NEW YORK - Screening kids for sleeping problems and discussing sleep strategies with parents could help youngsters settle into school with better nighttime routines, suggests new research from Australia. Researchers found that when they had sleep-related consultations with parents, kids tended to have fewer sleep problems and better bedtime habits than children whose parents didn't get counselled.
The study was small and didn't demonstrate that the sleep improvements led to changes in kids' academic achievements later in the year.
Still, the findings show that "sleep problems are common in young school children and are treatable using ... a brief behavior-based intervention," study author Jon Quach, from the University of Melbourne, told Reuters Health in an email.
"Parents should seek advice for their child's sleep if they are concerned," he added.
In five- and six-year-olds, most sleep problems are related to kids' behavior, researchers say.
"Some of them still have poor sleep habits where they are going to bed too late, they don't have a bedtime routine, and many of them are still having parents stay with them when they go to sleep at night," said pediatric sleep specialist Jodi Mindell, from St. Joseph's University in Philadelphia, who was not involved in the study.
"You also get in this age group some night-time fears," she said, and anxiety might increase as those kids start school.
The current study focused on that back-to-school time frame and included kids who were headed into their first year of elementary school. That's an important window for addressing sleep problems, Quach said, because kids who don't sleep well might have more trouble making the transition to school, which sets them up for worse academic performance and poorer relationships later on.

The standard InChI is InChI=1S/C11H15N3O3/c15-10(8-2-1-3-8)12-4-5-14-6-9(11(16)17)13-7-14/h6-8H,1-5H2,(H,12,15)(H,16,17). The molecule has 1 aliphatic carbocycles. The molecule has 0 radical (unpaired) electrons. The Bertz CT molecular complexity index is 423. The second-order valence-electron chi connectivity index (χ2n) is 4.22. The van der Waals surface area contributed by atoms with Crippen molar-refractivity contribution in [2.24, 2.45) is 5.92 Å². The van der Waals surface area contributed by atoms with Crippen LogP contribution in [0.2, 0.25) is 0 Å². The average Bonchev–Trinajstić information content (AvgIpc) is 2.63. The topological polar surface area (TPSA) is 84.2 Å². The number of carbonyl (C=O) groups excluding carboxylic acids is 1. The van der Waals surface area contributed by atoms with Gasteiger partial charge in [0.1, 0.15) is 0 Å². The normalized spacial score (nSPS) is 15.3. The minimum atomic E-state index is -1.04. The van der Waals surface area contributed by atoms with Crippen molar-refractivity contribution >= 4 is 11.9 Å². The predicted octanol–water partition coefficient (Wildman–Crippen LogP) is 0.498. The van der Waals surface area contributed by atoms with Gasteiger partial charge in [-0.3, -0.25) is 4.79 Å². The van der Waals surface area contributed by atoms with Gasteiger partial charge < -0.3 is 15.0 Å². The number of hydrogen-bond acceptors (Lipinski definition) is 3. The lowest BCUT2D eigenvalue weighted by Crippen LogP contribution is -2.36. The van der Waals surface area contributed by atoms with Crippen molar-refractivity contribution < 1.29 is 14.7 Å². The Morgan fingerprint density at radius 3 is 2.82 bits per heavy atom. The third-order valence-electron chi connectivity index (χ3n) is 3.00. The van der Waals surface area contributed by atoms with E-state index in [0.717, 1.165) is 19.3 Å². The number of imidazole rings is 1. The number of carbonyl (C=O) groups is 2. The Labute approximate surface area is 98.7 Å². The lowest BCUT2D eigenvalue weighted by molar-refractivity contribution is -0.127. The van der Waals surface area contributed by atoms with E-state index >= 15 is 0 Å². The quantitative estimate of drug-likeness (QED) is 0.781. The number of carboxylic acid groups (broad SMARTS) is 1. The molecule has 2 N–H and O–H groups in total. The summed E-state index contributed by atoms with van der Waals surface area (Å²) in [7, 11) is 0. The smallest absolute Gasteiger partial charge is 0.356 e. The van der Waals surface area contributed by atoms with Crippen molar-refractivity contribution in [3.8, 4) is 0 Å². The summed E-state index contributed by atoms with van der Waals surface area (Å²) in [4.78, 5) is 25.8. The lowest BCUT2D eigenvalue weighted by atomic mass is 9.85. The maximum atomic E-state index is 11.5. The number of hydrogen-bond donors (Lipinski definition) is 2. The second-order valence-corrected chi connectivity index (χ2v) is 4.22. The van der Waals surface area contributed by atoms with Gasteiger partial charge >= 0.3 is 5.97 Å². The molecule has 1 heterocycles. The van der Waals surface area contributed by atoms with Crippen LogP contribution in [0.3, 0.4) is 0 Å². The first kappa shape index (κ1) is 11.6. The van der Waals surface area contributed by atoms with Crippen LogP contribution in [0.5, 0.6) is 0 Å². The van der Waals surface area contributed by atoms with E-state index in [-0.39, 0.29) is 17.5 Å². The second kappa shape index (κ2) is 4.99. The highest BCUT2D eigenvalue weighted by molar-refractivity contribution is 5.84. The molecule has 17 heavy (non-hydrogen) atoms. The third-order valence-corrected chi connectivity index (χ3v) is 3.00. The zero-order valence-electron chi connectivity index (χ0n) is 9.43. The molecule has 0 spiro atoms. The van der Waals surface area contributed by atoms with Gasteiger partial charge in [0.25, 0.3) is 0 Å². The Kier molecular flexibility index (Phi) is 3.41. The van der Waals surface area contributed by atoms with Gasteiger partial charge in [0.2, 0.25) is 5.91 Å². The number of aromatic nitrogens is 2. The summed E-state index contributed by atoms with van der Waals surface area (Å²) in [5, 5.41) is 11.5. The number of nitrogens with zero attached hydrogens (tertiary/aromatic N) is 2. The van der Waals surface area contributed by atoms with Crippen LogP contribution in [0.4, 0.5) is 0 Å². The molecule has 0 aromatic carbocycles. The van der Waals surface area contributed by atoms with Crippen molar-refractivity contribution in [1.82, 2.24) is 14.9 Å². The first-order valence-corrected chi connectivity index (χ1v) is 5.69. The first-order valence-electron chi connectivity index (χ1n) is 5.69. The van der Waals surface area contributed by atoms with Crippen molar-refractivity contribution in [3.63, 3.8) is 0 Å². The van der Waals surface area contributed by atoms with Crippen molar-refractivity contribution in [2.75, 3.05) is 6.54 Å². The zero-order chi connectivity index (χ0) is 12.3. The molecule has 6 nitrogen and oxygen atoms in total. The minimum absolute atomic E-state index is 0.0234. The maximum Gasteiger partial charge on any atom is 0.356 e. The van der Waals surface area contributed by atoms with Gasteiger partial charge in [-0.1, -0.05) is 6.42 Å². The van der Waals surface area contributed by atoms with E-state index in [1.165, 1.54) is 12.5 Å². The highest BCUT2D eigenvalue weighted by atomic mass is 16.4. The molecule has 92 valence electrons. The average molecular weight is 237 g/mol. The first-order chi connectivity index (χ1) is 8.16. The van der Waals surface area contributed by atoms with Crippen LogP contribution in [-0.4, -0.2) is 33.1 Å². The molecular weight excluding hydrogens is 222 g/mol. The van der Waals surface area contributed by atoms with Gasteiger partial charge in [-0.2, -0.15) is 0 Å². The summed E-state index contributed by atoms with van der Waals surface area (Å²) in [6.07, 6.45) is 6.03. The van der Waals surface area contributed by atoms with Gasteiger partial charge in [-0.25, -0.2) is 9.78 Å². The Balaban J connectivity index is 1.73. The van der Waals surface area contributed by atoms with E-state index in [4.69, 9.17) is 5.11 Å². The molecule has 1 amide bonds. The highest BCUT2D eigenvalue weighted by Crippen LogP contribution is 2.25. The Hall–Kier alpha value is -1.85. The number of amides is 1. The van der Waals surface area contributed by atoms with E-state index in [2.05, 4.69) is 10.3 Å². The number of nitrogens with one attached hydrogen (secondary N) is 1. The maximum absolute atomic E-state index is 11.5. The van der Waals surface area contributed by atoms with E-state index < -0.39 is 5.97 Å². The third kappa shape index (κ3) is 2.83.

Quach and his colleagues surveyed about 1,500 parents of kids starting at 22 different elementary schools in Melbourne. Of these parents, 161 said their child had a moderate or severe sleeping problem and 108 were recruited for the study. Kids with more serious sleep-related breathing problems, for instance, were excluded.
Half of the participating parents had a private consultation at school, followed by a telephone call two weeks later, to discuss behavioral sleep strategies based on their kid's specific issues. The other half weren't offered any extra help.
Over the next year, the researchers surveyed parents again about their kids' shut-eye. Six months after the initial consultation, they also gave all kids a learning assessment.
Sleep issues tended to resolve in both groups, the researchers reported in Pediatrics. Still, kids whose parents had sleep-related counselling generally did better.
After six months, 26 percent of kids in the consultation group and 47 percent in the no-consultation group still had moderate or severe sleep problems. By one year, however, there was no difference and about one-third of kids in both groups had sleep problems.
Kids in the consultation group had less resistance at bedtime and took less time to go to bed, according to their parents' reports. But there was no difference in how well they did on academic tests designed to measure reading, math and spelling skills.
Quach and colleagues noted that the study was small and that a follow-up including more kids will be needed -- including one that tracks students' progress for more than a year. It may be that sleep improvements would take a while to translate into better academic skills, they explained.
Mindell said "there's no question" that this sort of program could work in U.S. schools, with school counselors or nurses doing the sleep consultations. "I think this is a wake-up call to teachers and school psychologists that they need to always be looking for sleep problems," she told Reuters Health.
For now, she pointed to a few key tips for parents of young kids who have sleeping trouble.
The "really simple changes," she said, include: "Making sure your child goes to bed before nine -- we know that that's the tipping point; including reading as part of that bedtime routine -- it helps calm children down, it gives them a focus, it helps with literacy, it's all good; then encouraging children to fall asleep on their own."
Finally, make sure there are no distracting electronics in kids' bedrooms, she said. "Get rid of the Game Boys, get rid of the computers, get rid of the cell phones."